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Help a Student "Stay the Course"

"It always was a balance between what you owed to your children and your household and your family, and what you give from your heart to other endeavors," his widow, Beverly Benjamin, said about Karl's philanthropy.

Established during the 1996-1997 academic year, the Karl and Beverly Benjamin Fellowship in Art through the School of Arts & Humanities recognizes an outstanding student in the master of fine arts program whose major emphasis is the study of painting.

Karl—a nationally acclaimed painter, alumnus and former CGU professor-and Beverly Benjamin (PhD, Education, 1980) set up two planned gifts to support the university's painting program. One gift helps fund the Roland Reiss Endowed Chair in Art, a senior level faculty position named after a former CGU Art Department chair, while the other gift provides for the fellowship.

The fellowship recipient for 2012-2013 was Leslie Love Stone, a conceptual painter who graduated in May.


"Kind of Blue" solo exhibition by Leslie Love Stone. Photo courtesy of Leslie Love Stone.

"Since coming to Claremont, I've had the great pleasure to meet the Benjamin family—they are warm, generous, and passionate about education. For me, their fellowship has been a most appreciated invitation to join the community of professional artists and a challenge to stay the course," Stone said.

Helping art students "stay the course" has been the purpose behind the fellowship all along, as Beverly Benjamin explained. After all, Karl himself knew first-hand how challenging it is to establish yourself early on as an artist.

A Good Teacher
Karl Benjamin began his college education in 1943 at Northwestern University in Chicago. He later opted to enlist in the U.S. Navy, and after his military service he moved to Southern California. He resumed his studies at what is now known as the University of Redlands. There, he met Beverly. Both eventually received bachelor's degrees and were married.

While at Redlands, Beverly said, three different career paths were presented to Karl: Heavy equipment operator, salesperson for the Pep Boys auto parts chain, or teacher.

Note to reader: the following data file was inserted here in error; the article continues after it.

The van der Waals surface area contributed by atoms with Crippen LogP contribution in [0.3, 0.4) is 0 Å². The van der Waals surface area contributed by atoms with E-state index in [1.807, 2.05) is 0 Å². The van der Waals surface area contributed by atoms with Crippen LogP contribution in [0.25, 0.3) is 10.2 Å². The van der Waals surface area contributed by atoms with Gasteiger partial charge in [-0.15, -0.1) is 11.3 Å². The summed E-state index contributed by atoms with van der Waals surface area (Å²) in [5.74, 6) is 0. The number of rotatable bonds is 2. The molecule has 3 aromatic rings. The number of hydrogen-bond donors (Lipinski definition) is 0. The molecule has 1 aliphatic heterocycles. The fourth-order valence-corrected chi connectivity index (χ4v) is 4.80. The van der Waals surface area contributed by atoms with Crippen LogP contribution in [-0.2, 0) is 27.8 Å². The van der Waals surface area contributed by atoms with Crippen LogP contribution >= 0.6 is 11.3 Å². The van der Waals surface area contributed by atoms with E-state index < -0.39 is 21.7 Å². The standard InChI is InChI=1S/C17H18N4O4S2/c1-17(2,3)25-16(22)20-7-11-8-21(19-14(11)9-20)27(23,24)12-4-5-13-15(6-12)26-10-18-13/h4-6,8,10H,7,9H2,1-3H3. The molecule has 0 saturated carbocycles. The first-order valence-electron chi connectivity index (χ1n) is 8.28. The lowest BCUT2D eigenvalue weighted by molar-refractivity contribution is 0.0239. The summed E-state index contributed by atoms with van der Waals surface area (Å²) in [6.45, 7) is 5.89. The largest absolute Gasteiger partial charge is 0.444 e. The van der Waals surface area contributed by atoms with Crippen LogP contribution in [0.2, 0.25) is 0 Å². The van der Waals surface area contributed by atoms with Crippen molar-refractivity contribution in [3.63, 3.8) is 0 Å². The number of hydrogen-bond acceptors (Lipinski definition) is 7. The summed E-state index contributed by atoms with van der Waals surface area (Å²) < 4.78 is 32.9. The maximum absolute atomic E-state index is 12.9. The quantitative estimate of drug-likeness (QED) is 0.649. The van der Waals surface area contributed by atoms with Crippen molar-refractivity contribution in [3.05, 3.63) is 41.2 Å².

Inspired by his mother, who taught high school science, Karl opted to enter the classroom.

"He had a soft spot in his heart for the fact that his mother had always been such a good teacher and was so prized by her students that at the age of 85 she was still corresponding with them," Beverly said.

Karl began teaching at grade schools in San Bernardino County, eventually moving his growing family to Claremont in 1952. It was around this time when his interest in art emerged. Asked to incorporate art lessons into his students' curriculum, Karl brought them simple, affordable material—crayons and paper, for example—and gave them assignments like, "make a rainbow," according to 2008 interview for an online art journal.

"During his years of teaching public school, he was known for bringing out really beautiful things," Beverly recalled. "He bought the kids oil pastels. Maybe that's where he got the idea about providing a graduate student with enough of a fellowship to buy some materials."

Karl—who had no formal background or training in art at the time—eventually decided to pick up a brush himself.

"Reverse Jackson Pollock"
"He came to painting rather later," Beverly said. "He was already teaching sixth grade . . . so he knew how hard it was to be able to afford paint and canvas and the beginnings of a studio."

His initial attempt, inspired by surrealist Joan Miró, was a critical first step into the world of art. "Boy, that first painting—big addiction. It just hit in his heart," Beverly said. By the late 1950s, Karl had focused on geometry and color, and was considered part of a noteworthy small circle of Southern California-based abstract classicists. In 1959, the Los Angeles County Museum of Art organized a show of Karl and others' work that received wide acclaim.

According to a 2012 New York Times tribute, Karl's "canvases were known for their simple, repeating geometric shapes, gridlike orderliness and fields of exuberant color that almost never bled into one another. It was a style that made him a sort of reverse Jackson Pollock, who epitomized the New York-based Abstract Expressionist school with his epic canvases of seemingly chaotic splashings and drippings."

Interest in his style spiked again during the 1990s when a whole generation of artists—including CGU art professor David Pagel—rediscovered it.

Continued Giving
Karl also served as an art professor at CGU and Pomona College and at the time of his death he was lauded as "a dedicated mentor to generations of CGU art students." Even after Benjamin retired, he kept i
n touch with the university, visited students' studios, and attended their exhibitions
"He just loved being part of a graduate school," Beverly said, and his retirement in the mid-1990s didn't impact his commitment.

"When he retired, he had had so many students—a full class roster full of graduate students," Beverly said. "The students would come to him and say, ‘Could you please find the time to finish out my second year.' Or, ‘I'm just coming into this and I need your help.' This would continue for at least 10 years.

"And that was his retirement activity," Beverly said.

"These people become good friends, lifelong friends. People who were students of Karl back in 1979, 1980 were still his good friends . . . until the day he died."

It is through the Benjamin fellowship that Karl's legacy of continued giving lives on.

"I am very glad to have my name on this fellowship," Beverly said. "It's nice to have given something to the school."


Photo by Carlos Puma